The Outsider lacks enjoyable, accurate story

Courtesy of Netflix
Netflix’s original movie, The Outsider, has received poor ratings despite having Jared Leto as the main protagonist.

By Neil Runge | Staff Writer

03/15/2018

In Martin Pieter Zandvliet’s newest movie, The Outsider, Jared Leto plays Nick Lowell, an American prisoner of war in 1950s Japan. After meeting a gang member during his time in jail, Lowell trades his freedom to join the yakuza.

Even with a basic plot, and sparse dialogue, this movie does not know what to do with itself. The story is bland, and the characters, with only bare hints of backstories, feel like they could have easily been interchanged with each other. The female characters serve as mere plot devices, and the other Japanese characters seem as if they’re just pawns in Nick’s story as a white man in a foreign country.

Additionally, when women are shown, they’re heavily sexualized. There are numerous scenes where silent women dance naked or get shoved around. The love interest of this film is nearly assaulted, pregnant and ordered around for her supposed safety.

Before I went into this film, I was prepared for a mindless action movie that almost anyone could get lost in. However, I was mistaken. Where The Outsider falters is when it tries to be anything more than just an action film. It attempts to be a mindful movie about post-war Japan and falls short. When a romantic subplot is brought up (almost out of nowhere), it gets pushed aside in favor of gore, violence and, unfortunately, Nick’s story.

This piece of media doesn’t follow through with any of the complicated subplots that it starts. This motion picture felt crowded and yet still lacking so much. The main plot is just barely resolved when Nick becomes another example of the white savior trope. Nick gets thrown into Japanese culture, and by the end of the movie, he is the leader of his gang; he is the “best” of a environment that he barely knew at the start.

On top of a lifeless story and one-dimensional characters, there are historical inaccuracies as well. With a bit of research, it’s easy to know that the yakuza rarely ever trust Americans. In The Outsider, rival yakuza families both have members that are Americans. Now, this doesn’t ruin the movie, but it certainly doesn’t help when stacked on top of the other racial issues this feature presents.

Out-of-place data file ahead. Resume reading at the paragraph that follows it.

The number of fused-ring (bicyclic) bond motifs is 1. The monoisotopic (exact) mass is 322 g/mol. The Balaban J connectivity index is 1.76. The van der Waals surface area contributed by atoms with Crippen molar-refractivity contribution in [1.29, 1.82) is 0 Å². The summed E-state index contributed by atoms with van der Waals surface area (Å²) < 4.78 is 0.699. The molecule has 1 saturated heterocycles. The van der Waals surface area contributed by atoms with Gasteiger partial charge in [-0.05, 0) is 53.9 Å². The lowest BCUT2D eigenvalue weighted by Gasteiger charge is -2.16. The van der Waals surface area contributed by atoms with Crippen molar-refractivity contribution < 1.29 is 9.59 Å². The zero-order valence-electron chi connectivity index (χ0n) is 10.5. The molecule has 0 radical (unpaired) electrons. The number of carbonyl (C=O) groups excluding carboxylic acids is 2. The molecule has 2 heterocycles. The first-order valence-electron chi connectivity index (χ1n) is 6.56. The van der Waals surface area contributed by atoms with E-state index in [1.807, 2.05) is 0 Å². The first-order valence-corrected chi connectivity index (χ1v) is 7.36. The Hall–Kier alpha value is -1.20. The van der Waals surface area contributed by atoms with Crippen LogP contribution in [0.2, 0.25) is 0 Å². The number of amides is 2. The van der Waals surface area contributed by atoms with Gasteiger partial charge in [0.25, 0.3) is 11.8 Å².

Admittedly, there were a few things about this showing that I enjoyed. The Japanese cast surrounding Jared Leto are astounding. They played the characters amazingly, and their efforts made up for Leto’s subpar performance. The film score tried to help the story along when the narrative was lacking, and at times, it succeeded. Also, the setting was interesting (at least when the viewer got to see it).

All in all, The Outsider was awful. The cast of characters and story were devoid of any real substance. I felt as if I was only getting enough information to move along Nick’s narrative. This dedication to one man’s story leaves the audience wanting more from an interesting and well-acted cast.

If you’re interested in the topic of the yakuza or 1950s Japan, then look elsewhere. These works will give a more accurate and certainly more in depth account of that time period. On the other hand, if you really love Jared Leto and have the desire to look at his face for about two hours, this movie is just the thing for you.

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